Upstairs, we look at the line of photographs on the wall: Sr. Paulo da Silva’s grandfather, the founder, and then his father, his wife, and Sr. Paulo da Silva himself, as a young man, and then more recently. As the men pass from mutton-chop whiskers to the classic clothing still worn by the proper Portuguese today, you get a sense of how close we are to the history, standing in the very spot where this wine first was made, its style evolved into an elegance over the decades.

The harvests remain small; 2018 was no different—in fact, more difficult all around, as Rocha attests. About 1,000 cases of the Ramisco wine are produced each year, though the table wines broaden the adega’s reach significantly.

We take a few minutes to taste the latest wines from the DOC, standing there next to the old tonnes. With no formal tasting program, Rocha had simply grabbed the unlabeled bottles from the cellar, so the Ramsico was a bit cooler than usual, and the Malvasia de Colares just right—but the reference aromas and tastes of the DOC rang true. I look forward to seeking out older vintages to compare them.

On our way home, we walk past a local market, and pick up a bottle of the Ribamar regional wine from the shelf. Colares wines feature at every store worth its salt here in the district—we encourage you to try any one of them. You can be assured of the quality; on this evening, we can attest to the richness of Beira Mar’s, as we filled our glasses alongside a rustic grelhos-stuffed chicken and bone broth and listening to the rain beginning to fall.

Tasting Notes: November 16, 2018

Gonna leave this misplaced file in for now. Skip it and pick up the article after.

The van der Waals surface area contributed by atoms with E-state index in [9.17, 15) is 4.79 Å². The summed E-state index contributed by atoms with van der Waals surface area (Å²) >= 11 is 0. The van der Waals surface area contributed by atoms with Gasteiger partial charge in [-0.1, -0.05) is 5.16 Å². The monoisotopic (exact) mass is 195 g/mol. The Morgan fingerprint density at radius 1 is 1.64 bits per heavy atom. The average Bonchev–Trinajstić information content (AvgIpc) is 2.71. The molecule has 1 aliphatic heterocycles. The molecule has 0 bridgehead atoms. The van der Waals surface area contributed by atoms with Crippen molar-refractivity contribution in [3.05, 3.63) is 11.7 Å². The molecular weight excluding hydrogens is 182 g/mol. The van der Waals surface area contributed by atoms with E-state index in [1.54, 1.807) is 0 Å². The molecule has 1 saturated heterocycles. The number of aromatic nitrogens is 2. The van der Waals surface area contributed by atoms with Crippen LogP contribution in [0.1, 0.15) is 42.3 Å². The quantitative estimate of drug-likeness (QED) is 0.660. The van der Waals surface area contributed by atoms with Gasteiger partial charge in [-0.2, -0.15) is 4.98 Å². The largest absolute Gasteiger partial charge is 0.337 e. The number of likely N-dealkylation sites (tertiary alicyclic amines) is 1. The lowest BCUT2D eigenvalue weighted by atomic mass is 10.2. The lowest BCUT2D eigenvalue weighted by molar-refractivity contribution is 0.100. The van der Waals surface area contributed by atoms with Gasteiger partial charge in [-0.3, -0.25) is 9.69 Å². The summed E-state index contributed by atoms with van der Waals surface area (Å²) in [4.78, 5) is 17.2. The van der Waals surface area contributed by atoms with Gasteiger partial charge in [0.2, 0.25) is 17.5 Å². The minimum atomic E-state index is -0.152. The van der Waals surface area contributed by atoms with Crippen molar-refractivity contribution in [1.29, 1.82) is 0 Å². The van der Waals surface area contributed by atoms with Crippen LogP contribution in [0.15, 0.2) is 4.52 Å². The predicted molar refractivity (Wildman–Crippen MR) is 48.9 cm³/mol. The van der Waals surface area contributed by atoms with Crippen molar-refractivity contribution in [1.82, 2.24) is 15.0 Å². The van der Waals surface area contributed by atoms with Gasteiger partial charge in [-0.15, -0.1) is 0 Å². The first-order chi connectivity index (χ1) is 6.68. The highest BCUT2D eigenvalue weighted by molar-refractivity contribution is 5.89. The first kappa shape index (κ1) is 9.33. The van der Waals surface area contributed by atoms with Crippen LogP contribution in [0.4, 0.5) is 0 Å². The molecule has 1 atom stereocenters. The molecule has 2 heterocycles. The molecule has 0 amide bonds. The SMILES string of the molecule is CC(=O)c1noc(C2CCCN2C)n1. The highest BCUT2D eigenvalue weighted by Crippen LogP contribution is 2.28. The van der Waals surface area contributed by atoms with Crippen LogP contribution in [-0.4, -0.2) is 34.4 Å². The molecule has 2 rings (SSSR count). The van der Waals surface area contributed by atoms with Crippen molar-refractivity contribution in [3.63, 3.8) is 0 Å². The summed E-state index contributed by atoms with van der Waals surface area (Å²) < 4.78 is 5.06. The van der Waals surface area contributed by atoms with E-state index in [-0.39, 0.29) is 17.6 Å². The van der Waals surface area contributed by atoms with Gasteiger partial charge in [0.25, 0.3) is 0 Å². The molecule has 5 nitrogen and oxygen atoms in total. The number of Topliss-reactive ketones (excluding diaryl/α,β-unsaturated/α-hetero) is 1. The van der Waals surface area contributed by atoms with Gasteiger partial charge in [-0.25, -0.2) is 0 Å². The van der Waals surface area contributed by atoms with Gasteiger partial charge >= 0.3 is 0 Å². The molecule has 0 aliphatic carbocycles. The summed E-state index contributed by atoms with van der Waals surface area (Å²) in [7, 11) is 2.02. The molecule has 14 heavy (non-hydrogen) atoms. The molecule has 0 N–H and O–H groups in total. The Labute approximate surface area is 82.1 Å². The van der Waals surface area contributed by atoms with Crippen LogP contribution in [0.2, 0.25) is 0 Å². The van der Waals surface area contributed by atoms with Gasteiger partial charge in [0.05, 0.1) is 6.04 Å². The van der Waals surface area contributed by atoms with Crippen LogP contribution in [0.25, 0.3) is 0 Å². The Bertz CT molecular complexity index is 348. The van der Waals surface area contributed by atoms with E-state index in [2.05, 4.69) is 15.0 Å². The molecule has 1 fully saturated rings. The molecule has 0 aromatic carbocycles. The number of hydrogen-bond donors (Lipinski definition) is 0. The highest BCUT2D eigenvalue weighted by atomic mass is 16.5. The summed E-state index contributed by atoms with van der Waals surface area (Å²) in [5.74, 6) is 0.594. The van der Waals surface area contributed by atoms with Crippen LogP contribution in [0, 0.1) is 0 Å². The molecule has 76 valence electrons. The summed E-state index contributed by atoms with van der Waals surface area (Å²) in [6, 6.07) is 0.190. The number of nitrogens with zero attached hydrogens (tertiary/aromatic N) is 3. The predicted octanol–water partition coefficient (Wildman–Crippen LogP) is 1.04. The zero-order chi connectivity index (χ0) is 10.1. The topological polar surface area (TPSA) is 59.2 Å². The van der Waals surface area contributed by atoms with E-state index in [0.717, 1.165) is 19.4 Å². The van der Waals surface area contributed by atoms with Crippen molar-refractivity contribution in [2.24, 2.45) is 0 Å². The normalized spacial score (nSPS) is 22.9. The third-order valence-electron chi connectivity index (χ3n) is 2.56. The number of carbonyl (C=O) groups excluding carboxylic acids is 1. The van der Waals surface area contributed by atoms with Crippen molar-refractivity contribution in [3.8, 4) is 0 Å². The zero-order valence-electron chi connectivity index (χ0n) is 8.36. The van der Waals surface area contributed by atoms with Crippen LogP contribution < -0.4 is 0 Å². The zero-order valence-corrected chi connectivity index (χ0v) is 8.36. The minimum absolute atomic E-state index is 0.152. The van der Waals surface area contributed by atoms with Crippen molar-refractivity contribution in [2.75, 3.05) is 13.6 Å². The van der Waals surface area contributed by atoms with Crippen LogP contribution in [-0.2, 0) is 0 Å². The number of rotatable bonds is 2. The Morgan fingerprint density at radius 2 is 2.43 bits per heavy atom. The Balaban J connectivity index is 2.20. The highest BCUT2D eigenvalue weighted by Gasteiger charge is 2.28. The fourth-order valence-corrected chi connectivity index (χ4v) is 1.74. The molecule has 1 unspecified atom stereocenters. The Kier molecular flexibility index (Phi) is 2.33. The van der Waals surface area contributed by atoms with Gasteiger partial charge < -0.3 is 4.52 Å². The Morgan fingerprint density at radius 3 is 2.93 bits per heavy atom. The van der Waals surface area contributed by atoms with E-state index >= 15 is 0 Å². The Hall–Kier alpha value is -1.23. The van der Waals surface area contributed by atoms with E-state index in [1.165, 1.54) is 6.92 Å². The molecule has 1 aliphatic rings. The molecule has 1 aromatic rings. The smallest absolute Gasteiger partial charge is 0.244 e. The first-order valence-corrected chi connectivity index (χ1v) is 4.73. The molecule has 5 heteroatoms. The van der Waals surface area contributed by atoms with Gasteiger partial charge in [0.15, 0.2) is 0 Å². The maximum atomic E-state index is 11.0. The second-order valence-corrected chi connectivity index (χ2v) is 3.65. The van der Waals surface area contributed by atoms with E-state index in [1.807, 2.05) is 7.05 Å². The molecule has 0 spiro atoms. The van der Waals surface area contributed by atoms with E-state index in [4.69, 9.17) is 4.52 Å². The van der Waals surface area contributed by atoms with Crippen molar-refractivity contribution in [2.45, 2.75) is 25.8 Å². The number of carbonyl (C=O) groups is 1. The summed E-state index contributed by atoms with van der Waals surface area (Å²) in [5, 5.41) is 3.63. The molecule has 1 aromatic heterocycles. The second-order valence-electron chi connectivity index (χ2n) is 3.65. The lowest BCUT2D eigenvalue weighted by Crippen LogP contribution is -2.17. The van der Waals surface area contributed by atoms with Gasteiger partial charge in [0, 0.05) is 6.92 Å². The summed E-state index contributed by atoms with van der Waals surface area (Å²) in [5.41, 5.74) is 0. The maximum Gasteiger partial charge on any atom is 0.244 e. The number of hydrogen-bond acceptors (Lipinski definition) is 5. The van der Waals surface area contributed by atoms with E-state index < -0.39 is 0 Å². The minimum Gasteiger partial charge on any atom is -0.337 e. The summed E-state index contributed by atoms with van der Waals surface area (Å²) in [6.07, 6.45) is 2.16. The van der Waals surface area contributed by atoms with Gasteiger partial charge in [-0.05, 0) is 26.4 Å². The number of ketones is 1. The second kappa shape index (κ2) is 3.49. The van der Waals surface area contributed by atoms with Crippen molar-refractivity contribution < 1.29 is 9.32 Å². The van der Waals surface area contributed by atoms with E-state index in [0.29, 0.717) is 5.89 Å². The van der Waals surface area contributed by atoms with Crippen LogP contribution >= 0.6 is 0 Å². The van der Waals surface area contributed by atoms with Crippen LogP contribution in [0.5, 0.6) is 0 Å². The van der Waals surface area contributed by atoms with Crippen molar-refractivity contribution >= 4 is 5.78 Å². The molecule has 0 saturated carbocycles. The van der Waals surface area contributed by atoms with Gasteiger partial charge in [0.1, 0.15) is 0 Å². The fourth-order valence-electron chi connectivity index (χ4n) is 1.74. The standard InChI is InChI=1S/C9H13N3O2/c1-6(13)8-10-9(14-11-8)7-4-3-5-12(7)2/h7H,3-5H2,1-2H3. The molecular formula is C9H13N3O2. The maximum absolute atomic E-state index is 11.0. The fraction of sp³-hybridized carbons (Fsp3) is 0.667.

Adegas Beira Mar 2009 Colares Chitas Tinto

From DOC Colares. 100% Ramisco. 12% abv. Tasted from the cellared bottle at a cool temperature. Fresh salinity marking its youth, with the tannins now moderate and rolling more smoothly. Still a lot of time left in this bottle. Dark berries but a green, herbal undertone.

Vintage & Producer: 2009 Adegas Beira Mar

From: DOC Colares

Style: Elegant, moderately acidic red

Variety: Ramisco

Price: roughly €22, more for older vintages

Adegas Beira Mar 2015 Colares Chitas Branco

From DOC Colares. 100% Malvasia de Colares. 12% abv. Tasted from the cellared bottle at a cool temperature. Aromas of mussel or oyster shells, ocean air. Also, fresh sweet corn on the palate with a streak of lemon zest.

Vintage & Producer: 2015 Adegas Beira Mar

From: DOC Colares

Style: Elegant, acidic white

Variety: Malvasia de Colares

Price: roughly €22; more for older vintages

Adegas Beira Mar Ribamar Colheita 2012

From VR Lisboa/Estremadura. 12% abv. Tasted at home. Dark fruits all around, with roasted aromas, pomegranates. Bright blackberries on the palate…and a tiny little underlying touch of salt still sensed when re-tasted two days later. Holds its own.

Vintage & Producer: 2012 Adegas Beira Mar

From: VR Lisboa

Style: Fruity, moderately rich red

Variety: Tinto blend

Price: €5,50 at local market

Casal da Azenhas Tinto 2017

Tasted at home. Deep burgundy in color. Just-ripe blackberries on the nose and palate, like those little half-wild ones we find on the side of the road here in Colares. Streak of umami on the palate too.

Vintage & Producer: 2017 Adegas Beira Mar

From: VR Lisboa


Variety: Tinto blend

Price: €19,50 at local markets

Casal da Azenhas Branco 2017

Tasted at home. Warm, light straw color, with thistle and Meyer lemon aromas. Lemon gummy bears on the palate, but quite dry still. As it warms up, flavors morph into canned pineapple.

Vintage & Producer: 2017 Adegas Beira Mar

From: VR Lisboa


Variety: Branco blend

Price: €19,50 at local markets


Adegas Beira Mar Vins de Mesa Branco e Tinto

The white is a light spring yellow, with clear lemony pulp and pith on the nose and palate. The red features a deep garnet color, and black cherry fruits. Great everyday wines, especially considering the price.

Vintage & Producer: Adegas Beira Mar NV Branco & Tinto (released in 2018)

From: IVV/Wines of Portugal (Colares/Lisboa)

Style: Moderately acidic white; fruit-forward but low alcohol red

Varieties: White and red grapes, respectively, from clay soils in the Colares region

Price: €2,50 each at local stores